By Richard Dien Winfield
Hegel's Phenomenology of Spirit: A serious Rethinking in Seventeen Lectures offers a transparent and philosophically enticing research of Hegel's first masterpiece, probably the main innovative paintings of recent philosophy. The e-book courses the reader on an highbrow event that takes up Hegel's progressive technique of paving the best way for doing philosophy with no presuppositions by means of first undertaking a phenomenological research of figuring out because it seems.
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Extra resources for Hegel's Phenomenology of Spirit: A Critical Rethinking in Seventeen Lectures
There was also the Syrian Posidonius, who stayed i n Athens and visited Rome just once, but eventually established a school on the island of Rhodes that was on the itinerary of every educated Roman. These philosophers of the middle period were all influential i n introducing Stoicism to the Romans. As they did so, they softened the ethical tone of the founders of the school by emphasizing the progress that could be made towards wisdom and virtue, rather than emphasizing the impossible ideal of the perfect character of the Stoic sage.
Zeno of Citium in Cyprus came to Athens in 313 B C E , just before Epicurus. After investigating different philosophies, and spending some time with the Cynic Crates, he struck out on his own, discussing a new philosophy as he walked up and down the painted colonnade (the "Stoa Poikile") in the main agora, and from this location he and his followers were known as Stoics. The main outlines of Stoicism, i n their three divisions of logic, physics and ethics, were established by Zeno during his time in Athens, and further developed by his two immediate successors, Cleanthes of Assos (where Aristotle had spent several years), who focused on religion and wrote the powerful Hymn to Zeus, and Chrysippus from Cilicia in Asia Minor.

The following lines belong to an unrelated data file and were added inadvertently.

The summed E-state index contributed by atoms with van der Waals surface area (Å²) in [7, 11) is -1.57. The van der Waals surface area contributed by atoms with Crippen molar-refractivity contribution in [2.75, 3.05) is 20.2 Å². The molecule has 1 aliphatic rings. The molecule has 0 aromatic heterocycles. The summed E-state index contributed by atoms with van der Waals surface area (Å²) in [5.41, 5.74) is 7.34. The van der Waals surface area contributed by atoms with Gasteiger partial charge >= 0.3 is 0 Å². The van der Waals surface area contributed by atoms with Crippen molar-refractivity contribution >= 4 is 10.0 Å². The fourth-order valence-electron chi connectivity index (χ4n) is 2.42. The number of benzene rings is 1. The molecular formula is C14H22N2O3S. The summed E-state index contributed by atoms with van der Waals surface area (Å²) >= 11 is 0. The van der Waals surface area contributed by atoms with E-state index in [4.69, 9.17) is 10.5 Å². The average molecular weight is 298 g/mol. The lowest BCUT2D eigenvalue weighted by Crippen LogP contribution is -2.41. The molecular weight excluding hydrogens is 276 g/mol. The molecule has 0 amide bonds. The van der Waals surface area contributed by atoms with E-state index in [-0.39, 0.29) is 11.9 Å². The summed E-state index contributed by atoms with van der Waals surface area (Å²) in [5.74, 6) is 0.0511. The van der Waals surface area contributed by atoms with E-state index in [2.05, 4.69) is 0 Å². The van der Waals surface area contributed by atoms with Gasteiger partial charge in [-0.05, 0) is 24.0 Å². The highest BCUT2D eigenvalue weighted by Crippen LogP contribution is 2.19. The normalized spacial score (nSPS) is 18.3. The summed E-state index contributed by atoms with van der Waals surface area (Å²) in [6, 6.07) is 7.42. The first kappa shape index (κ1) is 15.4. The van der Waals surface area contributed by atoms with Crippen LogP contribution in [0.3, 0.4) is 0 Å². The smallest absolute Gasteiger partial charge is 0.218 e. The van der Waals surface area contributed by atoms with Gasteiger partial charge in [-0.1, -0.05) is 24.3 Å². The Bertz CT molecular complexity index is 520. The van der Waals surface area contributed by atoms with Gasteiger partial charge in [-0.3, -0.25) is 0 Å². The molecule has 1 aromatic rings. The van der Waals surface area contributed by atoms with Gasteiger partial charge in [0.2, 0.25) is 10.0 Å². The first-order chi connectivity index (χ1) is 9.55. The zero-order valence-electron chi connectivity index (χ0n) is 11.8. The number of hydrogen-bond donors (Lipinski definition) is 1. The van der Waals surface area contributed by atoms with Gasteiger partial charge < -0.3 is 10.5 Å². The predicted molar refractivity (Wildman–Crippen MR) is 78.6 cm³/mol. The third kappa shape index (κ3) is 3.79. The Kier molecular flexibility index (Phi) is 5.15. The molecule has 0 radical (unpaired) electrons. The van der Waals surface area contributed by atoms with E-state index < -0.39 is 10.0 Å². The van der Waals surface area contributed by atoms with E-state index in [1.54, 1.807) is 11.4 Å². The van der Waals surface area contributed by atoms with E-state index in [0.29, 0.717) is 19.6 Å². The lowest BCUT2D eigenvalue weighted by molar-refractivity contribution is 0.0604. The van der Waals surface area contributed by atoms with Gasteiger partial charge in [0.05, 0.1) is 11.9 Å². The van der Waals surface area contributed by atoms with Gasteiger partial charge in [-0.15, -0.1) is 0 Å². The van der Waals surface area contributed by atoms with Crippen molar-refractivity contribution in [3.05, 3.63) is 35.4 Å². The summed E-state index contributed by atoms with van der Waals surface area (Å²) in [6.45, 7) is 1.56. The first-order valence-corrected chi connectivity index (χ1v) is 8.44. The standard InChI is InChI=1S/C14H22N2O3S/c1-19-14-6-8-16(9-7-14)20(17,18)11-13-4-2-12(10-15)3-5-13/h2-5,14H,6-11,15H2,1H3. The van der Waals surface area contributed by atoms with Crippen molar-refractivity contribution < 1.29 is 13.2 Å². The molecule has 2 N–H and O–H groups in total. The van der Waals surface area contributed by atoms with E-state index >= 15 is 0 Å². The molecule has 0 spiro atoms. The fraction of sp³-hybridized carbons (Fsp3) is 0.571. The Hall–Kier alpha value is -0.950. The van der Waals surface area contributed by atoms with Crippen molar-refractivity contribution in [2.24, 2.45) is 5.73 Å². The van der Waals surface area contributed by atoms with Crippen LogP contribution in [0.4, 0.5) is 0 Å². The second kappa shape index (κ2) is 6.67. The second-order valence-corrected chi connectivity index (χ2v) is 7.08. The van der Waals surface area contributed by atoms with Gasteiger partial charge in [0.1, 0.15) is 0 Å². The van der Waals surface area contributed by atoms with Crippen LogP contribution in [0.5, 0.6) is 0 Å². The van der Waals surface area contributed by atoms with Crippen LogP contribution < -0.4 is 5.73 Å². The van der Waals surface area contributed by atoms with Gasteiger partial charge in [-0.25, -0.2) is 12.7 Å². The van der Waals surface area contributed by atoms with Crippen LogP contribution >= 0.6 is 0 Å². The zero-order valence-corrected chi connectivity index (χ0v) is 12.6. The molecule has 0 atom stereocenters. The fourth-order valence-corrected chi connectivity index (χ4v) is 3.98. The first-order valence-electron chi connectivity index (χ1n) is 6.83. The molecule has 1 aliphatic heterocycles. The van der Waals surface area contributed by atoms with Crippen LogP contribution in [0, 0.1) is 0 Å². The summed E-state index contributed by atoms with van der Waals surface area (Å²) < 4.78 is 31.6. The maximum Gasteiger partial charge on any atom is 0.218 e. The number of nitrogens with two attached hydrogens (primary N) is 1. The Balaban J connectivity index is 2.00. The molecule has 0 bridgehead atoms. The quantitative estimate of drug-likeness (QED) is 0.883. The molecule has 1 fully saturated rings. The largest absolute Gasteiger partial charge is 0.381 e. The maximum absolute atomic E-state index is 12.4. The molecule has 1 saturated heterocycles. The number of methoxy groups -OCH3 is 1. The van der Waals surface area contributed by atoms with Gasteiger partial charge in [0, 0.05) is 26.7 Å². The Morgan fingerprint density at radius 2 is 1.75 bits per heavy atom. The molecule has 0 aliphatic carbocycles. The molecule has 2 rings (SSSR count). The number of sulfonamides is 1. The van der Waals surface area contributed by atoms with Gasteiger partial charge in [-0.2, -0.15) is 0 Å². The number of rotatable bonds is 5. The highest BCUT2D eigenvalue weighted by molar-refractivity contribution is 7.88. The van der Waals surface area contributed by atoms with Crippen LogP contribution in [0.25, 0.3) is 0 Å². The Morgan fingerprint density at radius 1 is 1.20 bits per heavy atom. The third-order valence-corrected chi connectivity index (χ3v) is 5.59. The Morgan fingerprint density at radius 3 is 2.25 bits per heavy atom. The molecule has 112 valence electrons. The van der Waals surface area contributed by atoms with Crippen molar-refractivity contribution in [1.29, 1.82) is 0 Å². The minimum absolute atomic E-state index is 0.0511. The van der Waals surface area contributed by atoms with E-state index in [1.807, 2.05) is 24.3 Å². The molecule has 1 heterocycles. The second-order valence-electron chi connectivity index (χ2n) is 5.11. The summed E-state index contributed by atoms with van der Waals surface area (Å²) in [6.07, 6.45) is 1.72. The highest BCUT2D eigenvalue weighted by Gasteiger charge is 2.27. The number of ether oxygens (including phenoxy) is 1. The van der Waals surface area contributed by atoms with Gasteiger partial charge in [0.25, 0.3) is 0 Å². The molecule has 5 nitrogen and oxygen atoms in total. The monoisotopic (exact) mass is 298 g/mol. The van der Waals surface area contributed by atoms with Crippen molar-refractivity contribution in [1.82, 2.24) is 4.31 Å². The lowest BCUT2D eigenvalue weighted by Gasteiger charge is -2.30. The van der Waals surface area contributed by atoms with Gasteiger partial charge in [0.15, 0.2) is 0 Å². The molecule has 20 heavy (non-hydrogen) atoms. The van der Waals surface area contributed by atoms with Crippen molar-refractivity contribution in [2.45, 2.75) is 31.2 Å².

When applied to the cosmos (which Aristotle discusses in his works on meteorology and the heavens), the natural movements of earth and water are to move "downwards" that is, towards the centre, and air and fire upwards. But the heavenly bodies (stars and planets) have their own element of aither (the "fifth element") and its natural movement is circular, so that Aristotle's view of the universe, which persisted into the Middle Ages, was of a central earth, encircled by water, then by air and fire; these make up the sublunary realm of change, while the outer heavens, unchanging and eternal, move around them.